Beyond the gospel essence/implication issue, we need to get our knees to the ground in prayer and our faces into God’s Word to address theological issues such as poverty, justice, multiculturalism, and many more. If you’re theologically and politically conservative, like I am, you might recoil at even the mention of those terms. That’s what “woke” people talk about! Well, it's also what the Bible talks about! That is exactly why we need to develop robust biblical understandings of these concepts and apply them to the issues of our day.
The Bible has so much to say about these issues, and only the church, clinging tightly to God's Word, has any hope of speaking the full and whole truth about them. In addition to the work of local pastors and denominational leaders, I envision something akin to the racial reconciliation version of the Council on Biblical Manhood and Womanhood. Some efforts have been made, but the development of biblically robust theology requires an intentionally particular, long-term, and methodical process. More work needs to be done.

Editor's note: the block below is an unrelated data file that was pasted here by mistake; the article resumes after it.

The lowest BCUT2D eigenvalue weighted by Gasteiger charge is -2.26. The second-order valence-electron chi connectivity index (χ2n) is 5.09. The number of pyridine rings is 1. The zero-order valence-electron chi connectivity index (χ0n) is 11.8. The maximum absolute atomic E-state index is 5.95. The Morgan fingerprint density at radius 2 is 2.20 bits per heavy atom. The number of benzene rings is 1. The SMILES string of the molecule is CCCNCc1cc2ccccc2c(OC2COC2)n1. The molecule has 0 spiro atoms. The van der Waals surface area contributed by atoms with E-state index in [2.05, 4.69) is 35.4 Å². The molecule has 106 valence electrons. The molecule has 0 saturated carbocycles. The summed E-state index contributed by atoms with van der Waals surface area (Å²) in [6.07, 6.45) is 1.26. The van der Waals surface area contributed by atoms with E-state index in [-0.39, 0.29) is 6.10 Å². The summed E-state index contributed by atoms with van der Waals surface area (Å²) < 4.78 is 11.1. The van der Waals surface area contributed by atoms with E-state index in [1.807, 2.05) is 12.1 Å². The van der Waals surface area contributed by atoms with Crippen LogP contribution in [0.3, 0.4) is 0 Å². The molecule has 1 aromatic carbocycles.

The Overdue Conversation: The Conversation Where White Christians Listen
Ontologically, no conversation is more important than the theological conversation. Relationally, no conversation is more important than the one where Black Christians speak and White Christians listen. For White Christians, issues of race are mostly theoretical and slightly experiential. The opposite is true for Black Christians. Their thoughts about racial issues are formed in the fire of experience. And many Black Christians think that White Christians don't care about their experiences and opinions.
I don’t always have to agree with my brother’s point of view, but I at least owe him the honor of listening to his experiences. I refuse to let social media, mainstream media, or some talking head I’ve never met influence me more than a brother in Christ. “But,” some would rebut, “I don’t agree with some of the theology I see in the Black church.” Neither do I. Even more so, I don’t agree with much of the theology of Tucker Carlson, Sean Hannity, Jordan Peterson, and Ben Shapiro.
Furthermore, there are dear brothers in Christ with whom I agree almost completely in theology and even church praxis. Some of them are White. Some of them are Black. Those are the voices I want to listen to the most. Those brothers deepen my understanding of and love for God’s Word, the gospel, Christ, and the church.
The Most Awkward Conversation: The Conversation Where Black Christians Listen